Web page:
Going home in Iraq: Tearful reunions and a touch of fear

A convoy of Iraqi families attempt to return to their homes near Qayyarah, about three months after they were driven out by Islamic State fighters battling Iraqi forces.
(Carolyn Cole / Los Angeles Times)

Ziad Farhan and his family waited in line with dozens of other families Thursday, panel trucks packed with their belongings, headed for a village named Hurriya: Freedom.

Iraqi forces claimed to have driven Islamic State fighters out of the area in recent days as they fight their way toward their primary target — Mosul. Since last week, more than 3,000 residents who had fled the 2-year-old jihadi occupation have returned to their villages.

But for those returning to Hurriya on Thursday, safety wasn’t guaranteed. The incoming convoy passed at least one distraught man whose homecoming had turned into a nightmare when his son and nephew stumbled upon a mine and had to be rushed to a hospital. Iraqi soldiers at checkpoints warned of potential booby traps and Islamic State fighters lingering in the area.

But after three months of living in a tent with his family of four, Farhan decided it was time to make their way back to their village.

More than half of Hurriya’s 500 families fled, but have since returned.


“I think it’s safe,” Farhan, 34, said from behind the wheel as the convoy began to inch through the first of several new military checkpoints. “We are sure that it has been swept. I’m sure there are not any mines or booby traps. If there are, we can inform the authorities.”

Zihad Farhan, right, with his mother Bisha Khalil, 60, returned to the village of Hurriya on Thursday.
Zihad Farhan, right, with his mother Bisha Khalil, 60, returned to the village of Hurriya on Thursday.
(Carolyn Cole / Los Angeles Times )

Farhan was a police officer before Islamic State took over Hurriya in June of 2014, terrorizing villagers, painting graffiti on the walls of their houses and kidnapping their sons. He hoped to serve again once his neighbors return.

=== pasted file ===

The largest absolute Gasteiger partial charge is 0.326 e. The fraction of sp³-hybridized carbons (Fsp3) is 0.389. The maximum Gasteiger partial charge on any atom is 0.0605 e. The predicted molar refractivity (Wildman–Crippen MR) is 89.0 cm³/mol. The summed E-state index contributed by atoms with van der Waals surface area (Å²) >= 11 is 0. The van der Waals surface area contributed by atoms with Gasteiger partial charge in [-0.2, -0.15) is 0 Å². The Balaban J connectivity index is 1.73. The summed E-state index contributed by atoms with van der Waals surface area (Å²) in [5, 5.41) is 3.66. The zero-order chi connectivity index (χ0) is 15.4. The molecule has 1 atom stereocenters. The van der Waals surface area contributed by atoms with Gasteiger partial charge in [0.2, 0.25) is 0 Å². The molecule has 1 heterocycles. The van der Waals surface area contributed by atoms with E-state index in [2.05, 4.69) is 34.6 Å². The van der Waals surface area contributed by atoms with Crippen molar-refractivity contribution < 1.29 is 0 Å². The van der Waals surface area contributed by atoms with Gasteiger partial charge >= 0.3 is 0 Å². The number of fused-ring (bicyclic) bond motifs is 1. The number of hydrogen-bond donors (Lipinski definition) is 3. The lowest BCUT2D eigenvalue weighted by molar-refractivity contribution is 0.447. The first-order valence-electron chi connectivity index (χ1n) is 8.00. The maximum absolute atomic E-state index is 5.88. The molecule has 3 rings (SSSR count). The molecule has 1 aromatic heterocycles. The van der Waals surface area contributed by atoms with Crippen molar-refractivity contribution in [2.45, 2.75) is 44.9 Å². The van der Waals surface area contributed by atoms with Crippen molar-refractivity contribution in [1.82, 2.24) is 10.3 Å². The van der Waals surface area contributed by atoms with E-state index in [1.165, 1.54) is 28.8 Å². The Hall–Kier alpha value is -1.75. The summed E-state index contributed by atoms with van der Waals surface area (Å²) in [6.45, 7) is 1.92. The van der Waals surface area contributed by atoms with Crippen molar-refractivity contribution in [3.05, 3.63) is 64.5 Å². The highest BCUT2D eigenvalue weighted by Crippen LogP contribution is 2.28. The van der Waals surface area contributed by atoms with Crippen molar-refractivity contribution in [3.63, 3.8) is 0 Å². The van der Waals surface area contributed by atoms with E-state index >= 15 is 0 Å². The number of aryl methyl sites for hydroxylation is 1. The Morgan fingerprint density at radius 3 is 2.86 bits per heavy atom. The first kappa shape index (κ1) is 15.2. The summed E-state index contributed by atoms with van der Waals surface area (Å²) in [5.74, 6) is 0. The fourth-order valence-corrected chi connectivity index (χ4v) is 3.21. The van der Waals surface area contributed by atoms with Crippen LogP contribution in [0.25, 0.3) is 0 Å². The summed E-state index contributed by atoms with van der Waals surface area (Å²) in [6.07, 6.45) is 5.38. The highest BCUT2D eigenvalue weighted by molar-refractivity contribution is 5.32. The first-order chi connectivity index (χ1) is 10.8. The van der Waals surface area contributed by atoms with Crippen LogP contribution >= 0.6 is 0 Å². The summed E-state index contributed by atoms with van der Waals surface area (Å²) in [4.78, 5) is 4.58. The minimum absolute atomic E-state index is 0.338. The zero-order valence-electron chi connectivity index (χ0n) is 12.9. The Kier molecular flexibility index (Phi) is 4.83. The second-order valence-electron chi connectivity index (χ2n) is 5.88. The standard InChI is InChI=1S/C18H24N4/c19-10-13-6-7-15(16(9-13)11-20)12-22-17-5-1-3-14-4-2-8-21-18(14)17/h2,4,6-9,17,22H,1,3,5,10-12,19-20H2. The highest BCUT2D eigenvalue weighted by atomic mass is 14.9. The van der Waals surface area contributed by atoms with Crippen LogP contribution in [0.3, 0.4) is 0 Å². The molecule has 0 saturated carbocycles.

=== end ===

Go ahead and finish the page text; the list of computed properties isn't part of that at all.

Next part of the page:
Several made their way back down the dirt road behind him on Thursday. The sounds of their reunions filled the air: men kissing each other’s cheeks, children giggling and women weeping.

Farhan’s younger sister Iman, 27, cried as she embraced him in their front courtyard. She had not seen him in three months. The family has no car, no way of visiting the camp where Farhan had been living. His sister lives next door with their parents and had been keeping an eye on his orange cinder block house.

Bullets had pierced the front gate. Inside, he found some windows broken. But the family’s flat-screen television was intact, as were framed Koranic verses on the wall.

Farhan helped his wife unload their flowered bedding, cases of bread, sugar and other supplies. Then he left to deliver sacks of food to neighbors, sent by relatives back at the camp.

Even as the offensive to retake the city of Mosul has allowed many in surrounding villages to return to their homes, the fighting has displaced others. So far, more than 10,500 people have been driven out since fighting began last week.

A new emergency camp opened a week ago near Hurriya with 500 tents to house those displaced by the offensive. But by Thursday, 3,000 people had arrived. Families were tripling up in tents and the camp was already expanding, manager Hussein Zewar said.

As many Iraqis return home, others are fleeing the fighting in villages surrounding Mosul. At an emergency camp near Hurriya, 3,000 people have arrived.